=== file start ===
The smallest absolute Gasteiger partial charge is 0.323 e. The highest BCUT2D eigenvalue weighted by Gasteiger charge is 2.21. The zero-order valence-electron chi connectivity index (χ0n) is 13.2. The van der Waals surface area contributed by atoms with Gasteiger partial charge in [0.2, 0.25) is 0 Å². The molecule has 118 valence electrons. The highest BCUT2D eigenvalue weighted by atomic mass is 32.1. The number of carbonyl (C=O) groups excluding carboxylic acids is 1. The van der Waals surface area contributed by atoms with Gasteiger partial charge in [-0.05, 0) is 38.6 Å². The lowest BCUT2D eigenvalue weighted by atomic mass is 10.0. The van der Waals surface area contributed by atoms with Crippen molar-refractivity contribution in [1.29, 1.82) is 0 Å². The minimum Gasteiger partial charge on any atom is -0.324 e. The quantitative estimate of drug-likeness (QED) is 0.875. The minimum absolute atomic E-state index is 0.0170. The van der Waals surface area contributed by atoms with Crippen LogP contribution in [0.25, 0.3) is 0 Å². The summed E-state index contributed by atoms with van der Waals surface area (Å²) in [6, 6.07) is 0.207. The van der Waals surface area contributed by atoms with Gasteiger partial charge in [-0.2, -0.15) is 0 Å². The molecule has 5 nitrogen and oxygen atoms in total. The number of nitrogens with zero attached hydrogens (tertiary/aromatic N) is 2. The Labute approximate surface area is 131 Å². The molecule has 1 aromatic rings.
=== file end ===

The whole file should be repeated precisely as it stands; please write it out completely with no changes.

The smallest absolute Gasteiger partial charge is 0.323 e. The highest BCUT2D eigenvalue weighted by Gasteiger charge is 2.21. The zero-order valence-electron chi connectivity index (χ0n) is 13.2. The van der Waals surface area contributed by atoms with Gasteiger partial charge in [0.2, 0.25) is 0 Å². The molecule has 118 valence electrons. The highest BCUT2D eigenvalue weighted by atomic mass is 32.1. The number of carbonyl (C=O) groups excluding carboxylic acids is 1. The van der Waals surface area contributed by atoms with Gasteiger partial charge in [-0.05, 0) is 38.6 Å². The lowest BCUT2D eigenvalue weighted by atomic mass is 10.0. The van der Waals surface area contributed by atoms with Crippen molar-refractivity contribution in [1.29, 1.82) is 0 Å². The minimum Gasteiger partial charge on any atom is -0.324 e. The quantitative estimate of drug-likeness (QED) is 0.875. The minimum absolute atomic E-state index is 0.0170. The van der Waals surface area contributed by atoms with Crippen LogP contribution in [0.25, 0.3) is 0 Å². The summed E-state index contributed by atoms with van der Waals surface area (Å²) in [6, 6.07) is 0.207. The van der Waals surface area contributed by atoms with Gasteiger partial charge in [-0.2, -0.15) is 0 Å². The molecule has 5 nitrogen and oxygen atoms in total. The number of nitrogens with zero attached hydrogens (tertiary/aromatic N) is 2. The Labute approximate surface area is 131 Å². The molecule has 1 aromatic rings.